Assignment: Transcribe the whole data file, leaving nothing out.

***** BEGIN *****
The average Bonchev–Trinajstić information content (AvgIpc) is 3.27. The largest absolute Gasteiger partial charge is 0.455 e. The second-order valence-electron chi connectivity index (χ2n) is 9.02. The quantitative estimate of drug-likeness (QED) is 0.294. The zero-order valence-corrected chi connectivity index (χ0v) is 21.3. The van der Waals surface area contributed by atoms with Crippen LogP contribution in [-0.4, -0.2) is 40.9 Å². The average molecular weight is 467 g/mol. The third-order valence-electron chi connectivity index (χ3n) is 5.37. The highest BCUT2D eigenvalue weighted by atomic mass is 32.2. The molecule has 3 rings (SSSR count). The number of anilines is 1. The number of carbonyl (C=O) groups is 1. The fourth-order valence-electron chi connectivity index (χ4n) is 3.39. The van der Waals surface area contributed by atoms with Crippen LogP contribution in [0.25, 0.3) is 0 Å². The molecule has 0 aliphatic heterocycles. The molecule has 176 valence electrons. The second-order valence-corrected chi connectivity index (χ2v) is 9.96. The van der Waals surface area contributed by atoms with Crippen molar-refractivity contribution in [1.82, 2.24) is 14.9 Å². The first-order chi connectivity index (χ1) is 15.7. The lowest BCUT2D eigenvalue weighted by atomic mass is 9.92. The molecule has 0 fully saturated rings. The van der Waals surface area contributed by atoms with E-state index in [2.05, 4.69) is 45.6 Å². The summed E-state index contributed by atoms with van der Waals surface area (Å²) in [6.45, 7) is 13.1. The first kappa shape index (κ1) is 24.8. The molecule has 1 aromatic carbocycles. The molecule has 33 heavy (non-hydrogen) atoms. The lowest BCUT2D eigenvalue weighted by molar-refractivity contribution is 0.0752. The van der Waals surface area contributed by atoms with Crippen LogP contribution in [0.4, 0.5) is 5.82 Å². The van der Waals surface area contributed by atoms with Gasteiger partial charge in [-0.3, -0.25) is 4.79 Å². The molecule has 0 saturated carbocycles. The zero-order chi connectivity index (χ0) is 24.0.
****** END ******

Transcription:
The average Bonchev–Trinajstić information content (AvgIpc) is 3.27. The largest absolute Gasteiger partial charge is 0.455 e. The second-order valence-electron chi connectivity index (χ2n) is 9.02. The quantitative estimate of drug-likeness (QED) is 0.294. The zero-order valence-corrected chi connectivity index (χ0v) is 21.3. The van der Waals surface area contributed by atoms with Crippen LogP contribution in [-0.4, -0.2) is 40.9 Å². The average molecular weight is 467 g/mol. The third-order valence-electron chi connectivity index (χ3n) is 5.37. The highest BCUT2D eigenvalue weighted by atomic mass is 32.2. The molecule has 3 rings (SSSR count). The number of anilines is 1. The number of carbonyl (C=O) groups is 1. The fourth-order valence-electron chi connectivity index (χ4n) is 3.39. The van der Waals surface area contributed by atoms with Crippen LogP contribution in [0.25, 0.3) is 0 Å². The molecule has 0 aliphatic heterocycles. The molecule has 176 valence electrons. The second-order valence-corrected chi connectivity index (χ2v) is 9.96. The van der Waals surface area contributed by atoms with Crippen molar-refractivity contribution in [1.82, 2.24) is 14.9 Å². The first-order chi connectivity index (χ1) is 15.7. The lowest BCUT2D eigenvalue weighted by atomic mass is 9.92. The molecule has 0 fully saturated rings. The van der Waals surface area contributed by atoms with E-state index in [2.05, 4.69) is 45.6 Å². The summed E-state index contributed by atoms with van der Waals surface area (Å²) in [6.45, 7) is 13.1. The first kappa shape index (κ1) is 24.8. The molecule has 1 aromatic carbocycles. The molecule has 33 heavy (non-hydrogen) atoms. The lowest BCUT2D eigenvalue weighted by molar-refractivity contribution is 0.0752. The van der Waals surface area contributed by atoms with Crippen LogP contribution in [0.4, 0.5) is 5.82 Å². The van der Waals surface area contributed by atoms with Gasteiger partial charge in [-0.3, -0.25) is 4.79 Å². The molecule has 0 saturated carbocycles. The zero-order chi connectivity index (χ0) is 24.0.